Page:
Cathexis Northwest Press
A POEM IN WHICH I TRY TO PROCESS THE DEATH OF MAC MILLER...
By: Enoch the Poet
When I say “I like the taste of alcohol,” What I’m saying is...I like the feel of a throat in smolder, of lightning swallowed,
a quick strike/shock therapy/Pain induced peace.
There are nights when I am too anxious to sleep without a drink. Nights when I drown myself to stop from drowning. Somehow,
picking the means makes the outcome feel different. Rather a pool of liquor than blood right? Rather a stupor than a suicide? I’ve learned how to move around on fire,
I human torch/I ghost ride.
I drink spirits and swerve through lanes like a soul passing. Mac say “I never met somebody built perfectly.” Mac say
“dying from an overdose isn’t romantic” and I guzzle more whisky. Mac dies. Supposedly, of an overdose and I feel like I die with him.
They never tell you when you see yourself in somebody you can also see yourself in their coffin. Kirwyn tells me our fates aren’t connected
yet I can’t help but feel intertwined. A death helix. Two adjacent parts spun around each other with only our demons connecting us. And if we both
got the same demons and they ate him, even in happiness, then how do I escape being the next meal? I put on Swimming;
drink myself to sleep. It’s funny how ironic life is: I see someone I care about die of addiction and my addiction gets worse.
See a bottle turn a man into a parasite. See a father drink himself into a divorce
see myself in the mirror, drinking my liver scorched Black.
Im Burning man/Sunspot/dying star.
I’m a dying star. What I’m sayin is... I’m not sure if I’ve ever been alive. I hate the fact I have so much love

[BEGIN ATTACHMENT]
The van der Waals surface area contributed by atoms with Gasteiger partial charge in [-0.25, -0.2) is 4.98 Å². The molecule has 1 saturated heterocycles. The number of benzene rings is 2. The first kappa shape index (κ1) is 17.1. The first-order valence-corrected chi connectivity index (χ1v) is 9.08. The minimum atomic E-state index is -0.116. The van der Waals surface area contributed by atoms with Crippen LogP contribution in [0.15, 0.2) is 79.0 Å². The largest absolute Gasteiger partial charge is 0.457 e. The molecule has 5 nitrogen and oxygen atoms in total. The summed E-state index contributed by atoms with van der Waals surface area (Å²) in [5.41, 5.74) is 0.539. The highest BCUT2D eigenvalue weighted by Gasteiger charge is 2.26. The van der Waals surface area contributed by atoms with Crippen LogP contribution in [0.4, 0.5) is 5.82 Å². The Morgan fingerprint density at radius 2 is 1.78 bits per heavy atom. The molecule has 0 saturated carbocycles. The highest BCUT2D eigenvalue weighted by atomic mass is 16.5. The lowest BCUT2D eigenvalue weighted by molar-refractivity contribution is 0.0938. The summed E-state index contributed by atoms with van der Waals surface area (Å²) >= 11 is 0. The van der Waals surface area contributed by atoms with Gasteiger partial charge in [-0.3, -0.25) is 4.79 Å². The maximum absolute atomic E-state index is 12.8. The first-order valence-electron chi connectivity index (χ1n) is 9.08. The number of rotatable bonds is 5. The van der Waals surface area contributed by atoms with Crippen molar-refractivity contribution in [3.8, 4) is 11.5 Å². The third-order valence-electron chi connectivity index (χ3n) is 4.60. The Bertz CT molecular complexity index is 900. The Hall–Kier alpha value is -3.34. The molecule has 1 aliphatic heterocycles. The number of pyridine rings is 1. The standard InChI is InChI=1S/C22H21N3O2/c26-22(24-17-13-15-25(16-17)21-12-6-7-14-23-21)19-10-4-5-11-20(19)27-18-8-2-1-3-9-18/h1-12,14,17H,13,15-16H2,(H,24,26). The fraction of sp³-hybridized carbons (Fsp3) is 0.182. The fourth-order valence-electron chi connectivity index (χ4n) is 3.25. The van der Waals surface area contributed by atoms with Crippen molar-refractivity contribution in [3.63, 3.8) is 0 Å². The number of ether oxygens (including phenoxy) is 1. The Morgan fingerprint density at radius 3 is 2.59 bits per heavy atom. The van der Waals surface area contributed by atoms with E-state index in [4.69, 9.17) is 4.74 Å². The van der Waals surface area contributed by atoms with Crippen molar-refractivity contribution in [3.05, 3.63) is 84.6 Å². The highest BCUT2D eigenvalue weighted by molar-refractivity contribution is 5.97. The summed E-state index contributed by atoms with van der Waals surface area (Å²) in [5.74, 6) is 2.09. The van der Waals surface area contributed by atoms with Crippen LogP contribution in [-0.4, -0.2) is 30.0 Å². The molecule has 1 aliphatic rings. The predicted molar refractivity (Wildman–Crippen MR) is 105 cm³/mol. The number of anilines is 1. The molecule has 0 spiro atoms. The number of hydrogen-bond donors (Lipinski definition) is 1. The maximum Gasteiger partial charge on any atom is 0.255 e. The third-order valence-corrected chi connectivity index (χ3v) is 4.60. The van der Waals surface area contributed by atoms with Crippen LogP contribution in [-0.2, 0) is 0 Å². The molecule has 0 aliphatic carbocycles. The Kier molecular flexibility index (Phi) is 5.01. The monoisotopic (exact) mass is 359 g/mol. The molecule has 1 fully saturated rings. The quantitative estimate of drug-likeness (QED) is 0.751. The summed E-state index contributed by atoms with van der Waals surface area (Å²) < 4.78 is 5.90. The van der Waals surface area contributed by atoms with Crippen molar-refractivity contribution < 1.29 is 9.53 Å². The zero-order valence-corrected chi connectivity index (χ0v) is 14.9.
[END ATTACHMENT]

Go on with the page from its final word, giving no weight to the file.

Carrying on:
around me and here I am in another poem chasing after my own death, trying to pry another bottle from my
own fingers, on another night I can’t sleep, on another night I’m tryin not to drink. But I guess that’s the point right.
That I am still
Enoch the Poet was born and raised on the north side of Wilmington, DE. He uses his art to address issues of Black mental health, the Black social condition in America and the multiple ways in which these two topics intersect. He teaches various workshops around the tri-state area geared towards exploring self and using poetry as a form of mental therapy and rehabilitation. In April of 2017 he earned a spot on the 2017 Philadelphia Fuze National Poetry Slam Team as well as won the title of 2017 Philadelphia Fuze Grand Slam Champion. He then went on to compete in the Individual World Poetry Slam competition where he ranked 28th in the nation. He’s had work published in various literary magazines such as Wusgood and Open Mind Quarterly and before the end of 2017 he also published his first full length book of poetry titled “The Guide to Drowning.”